As the U.S. Department of Agriculture prepares guidelines for labeling products that contain genetically modified ingredients, a new study from the University of Vermont reveals that a simple disclosure can improve consumer attitudes toward GMO food.
Rachel Heath, Community and International Development '17 is the first student to graduate from the academic partnership program between the University of Vermont and Vermont Law School wherein students spend 3 years at UVM and 2 years at VLS, completing both their Bachelor's and Juris Doctorate degrees in a 5-year window.
Like most sugarmakers, Brian Stowe was used to working without a break from the start of the maple sugaring season in early spring to its bitter end in mid- to late April.
- Continuing Community Development in Peru
- College of Agriculture and Life Sciences graduates urged to listen carefully, stay curious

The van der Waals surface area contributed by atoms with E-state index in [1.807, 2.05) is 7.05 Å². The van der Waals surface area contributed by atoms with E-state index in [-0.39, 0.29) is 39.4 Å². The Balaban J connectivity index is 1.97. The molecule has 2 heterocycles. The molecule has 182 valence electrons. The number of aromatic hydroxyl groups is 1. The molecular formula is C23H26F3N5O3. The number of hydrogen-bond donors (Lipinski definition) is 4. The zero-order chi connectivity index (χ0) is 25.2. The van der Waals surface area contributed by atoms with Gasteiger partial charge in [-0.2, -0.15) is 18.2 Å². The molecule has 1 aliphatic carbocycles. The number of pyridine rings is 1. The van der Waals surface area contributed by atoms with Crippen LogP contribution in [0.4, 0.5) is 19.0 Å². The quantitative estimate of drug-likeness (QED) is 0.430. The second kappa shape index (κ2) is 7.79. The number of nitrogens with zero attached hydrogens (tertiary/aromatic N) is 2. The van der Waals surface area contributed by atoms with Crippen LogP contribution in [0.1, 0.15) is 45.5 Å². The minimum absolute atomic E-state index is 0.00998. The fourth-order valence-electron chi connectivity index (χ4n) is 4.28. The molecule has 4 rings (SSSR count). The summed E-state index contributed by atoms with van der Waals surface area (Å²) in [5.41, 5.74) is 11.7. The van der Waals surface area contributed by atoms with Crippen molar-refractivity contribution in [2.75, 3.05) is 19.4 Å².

- College of Agriculture and Life Sciences Honors Outstanding Students and Alumni
- Dr. Lizzy winner of Kroepsch-Maurice Excellence in Teaching Award 2018
- Assistant Professor Launches Directory of U.S. Social Enterprises
- People Waste Nearly a Pound of Food Daily
- UVM Professor Travels to Russia to Study Seeds
- New Book by UVM's Trubek Offers Anthropologist's Take on Modern American Cooking
- Genetic Limits Threaten Chickpeas, a Globally Critical Food
- Opening the Genome of a Major Pest
- 1 of 25
- next ›